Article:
The fact that the government has failed to re-open schools in itself explains the situation on the ground. Besides, some isolated incidents of schools being set on fire in southern Kashmir have also put teachers, students and parents on the edge. “If the government has described the present situation as non-conducive for elections, how can they hold examinations then?” asked G.N. Var, president of the Private Schools Association. He was referring to the fact that the government has asked the election commission to postpone polls in Anantnag to fill the seat that Mehbooba vacated after she was elected to the state legislature earlier this year.

He added, “The government wants to exploit students to show normalcy in Kashmir.”

Apart from government-run schools, where over 65% of Kashmir’s total student population is enrolled, private schools and coaching centres have also remained shut during the ongoing unrest. Parents have been talking about the loss of time suffered by the students, but students’ safety has also been a cause of concern for them. “No parents can see their children losing the precious time. But who will guarantee the safety of our children when even the government employees are not going to work,” said Firdous Ahmad Shah, a chemist from the Safa Kadal locality of downtown Srinagar which was under curfew for 52 days after July 8. Shah’s son Ubaid Firdous, a class 12th student, has only resumed taking tuitions this month after the situation in the Valley improved a little.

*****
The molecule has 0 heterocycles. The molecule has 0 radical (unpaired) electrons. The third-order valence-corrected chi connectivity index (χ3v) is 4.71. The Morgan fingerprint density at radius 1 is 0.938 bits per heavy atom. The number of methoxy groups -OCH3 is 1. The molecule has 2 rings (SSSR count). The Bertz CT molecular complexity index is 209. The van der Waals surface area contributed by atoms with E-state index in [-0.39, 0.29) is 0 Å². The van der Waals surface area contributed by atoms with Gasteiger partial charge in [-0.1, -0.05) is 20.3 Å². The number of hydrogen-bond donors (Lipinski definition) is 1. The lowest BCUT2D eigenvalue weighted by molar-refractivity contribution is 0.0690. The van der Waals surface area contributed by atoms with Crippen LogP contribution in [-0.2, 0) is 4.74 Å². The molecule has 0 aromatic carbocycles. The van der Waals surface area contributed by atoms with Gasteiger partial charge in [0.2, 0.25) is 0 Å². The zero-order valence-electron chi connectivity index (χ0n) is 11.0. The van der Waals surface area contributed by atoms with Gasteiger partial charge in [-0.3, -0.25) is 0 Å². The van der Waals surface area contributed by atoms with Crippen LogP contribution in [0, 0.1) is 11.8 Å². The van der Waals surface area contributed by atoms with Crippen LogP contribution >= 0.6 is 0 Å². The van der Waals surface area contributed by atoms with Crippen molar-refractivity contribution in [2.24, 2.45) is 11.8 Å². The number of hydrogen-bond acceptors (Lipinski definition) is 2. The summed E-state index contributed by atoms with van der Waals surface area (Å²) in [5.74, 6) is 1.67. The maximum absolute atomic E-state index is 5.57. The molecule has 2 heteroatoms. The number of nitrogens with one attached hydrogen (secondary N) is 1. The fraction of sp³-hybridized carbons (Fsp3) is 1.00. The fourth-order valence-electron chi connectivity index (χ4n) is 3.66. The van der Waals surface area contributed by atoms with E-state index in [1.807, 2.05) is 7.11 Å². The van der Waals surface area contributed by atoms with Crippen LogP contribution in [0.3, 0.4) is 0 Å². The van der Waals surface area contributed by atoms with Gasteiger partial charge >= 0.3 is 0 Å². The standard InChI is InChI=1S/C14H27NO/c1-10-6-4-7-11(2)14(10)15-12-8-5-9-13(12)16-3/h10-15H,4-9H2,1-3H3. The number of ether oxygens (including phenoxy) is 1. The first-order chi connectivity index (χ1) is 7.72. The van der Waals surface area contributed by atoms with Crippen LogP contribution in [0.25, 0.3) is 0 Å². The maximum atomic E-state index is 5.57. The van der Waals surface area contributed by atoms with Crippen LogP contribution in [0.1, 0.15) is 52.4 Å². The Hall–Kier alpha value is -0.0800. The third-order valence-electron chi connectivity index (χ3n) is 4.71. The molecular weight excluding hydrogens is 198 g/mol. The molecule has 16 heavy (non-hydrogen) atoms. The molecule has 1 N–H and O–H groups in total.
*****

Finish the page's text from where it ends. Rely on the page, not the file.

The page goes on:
A clinical psychologist talked about a universal “baseline” for students worldwide expressing a fear of exams regardless of how prepared they may be. “We usually counsel to confront the fear instead of running away from it. The stress level in students goes up when exam dates are announced. The students have been witness to the ongoing situation in Kashmir and it has left an impact on their mind. How can [the] government pressurise them to sit in exams when they should be given a breather?” asked the psychologist.

The opposition has also put its weight behind the students’ warning to the government against “using education and students” to enforce normalcy in the state. “What kind of examinations are they talking about when the schools have remained shut for almost four months now?” asked National Conference president Farooq Abdullah last week, after chairing a meeting of opposition party leaders to review the situation in Kashmir,  “The exams have been delayed in the past too. What is the big deal about it now,” he noted.